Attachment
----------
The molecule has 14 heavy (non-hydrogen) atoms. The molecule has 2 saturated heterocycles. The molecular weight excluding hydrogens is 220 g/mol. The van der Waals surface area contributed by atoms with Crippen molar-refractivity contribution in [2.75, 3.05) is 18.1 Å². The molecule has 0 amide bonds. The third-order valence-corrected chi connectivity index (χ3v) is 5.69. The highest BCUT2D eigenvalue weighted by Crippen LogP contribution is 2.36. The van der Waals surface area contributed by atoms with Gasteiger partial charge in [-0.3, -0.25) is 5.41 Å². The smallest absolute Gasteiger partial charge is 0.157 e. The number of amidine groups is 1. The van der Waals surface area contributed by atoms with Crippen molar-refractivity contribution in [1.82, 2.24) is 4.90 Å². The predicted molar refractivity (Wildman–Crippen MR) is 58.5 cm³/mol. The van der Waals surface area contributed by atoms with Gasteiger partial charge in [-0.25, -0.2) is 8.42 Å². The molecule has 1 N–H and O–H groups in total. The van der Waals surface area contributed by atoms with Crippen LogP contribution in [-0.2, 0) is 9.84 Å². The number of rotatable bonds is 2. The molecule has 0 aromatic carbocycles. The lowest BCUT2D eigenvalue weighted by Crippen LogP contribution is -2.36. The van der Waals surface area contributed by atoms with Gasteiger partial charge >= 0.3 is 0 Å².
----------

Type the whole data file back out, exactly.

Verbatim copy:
The molecule has 14 heavy (non-hydrogen) atoms. The molecule has 2 saturated heterocycles. The molecular weight excluding hydrogens is 220 g/mol. The van der Waals surface area contributed by atoms with Crippen molar-refractivity contribution in [2.75, 3.05) is 18.1 Å². The molecule has 0 amide bonds. The third-order valence-corrected chi connectivity index (χ3v) is 5.69. The highest BCUT2D eigenvalue weighted by Crippen LogP contribution is 2.36. The van der Waals surface area contributed by atoms with Gasteiger partial charge in [-0.3, -0.25) is 5.41 Å². The smallest absolute Gasteiger partial charge is 0.157 e. The number of amidine groups is 1. The van der Waals surface area contributed by atoms with Crippen molar-refractivity contribution in [1.82, 2.24) is 4.90 Å². The predicted molar refractivity (Wildman–Crippen MR) is 58.5 cm³/mol. The van der Waals surface area contributed by atoms with Gasteiger partial charge in [-0.25, -0.2) is 8.42 Å². The molecule has 1 N–H and O–H groups in total. The van der Waals surface area contributed by atoms with Crippen LogP contribution in [-0.2, 0) is 9.84 Å². The number of rotatable bonds is 2. The molecule has 0 aromatic carbocycles. The lowest BCUT2D eigenvalue weighted by Crippen LogP contribution is -2.36. The van der Waals surface area contributed by atoms with Gasteiger partial charge >= 0.3 is 0 Å².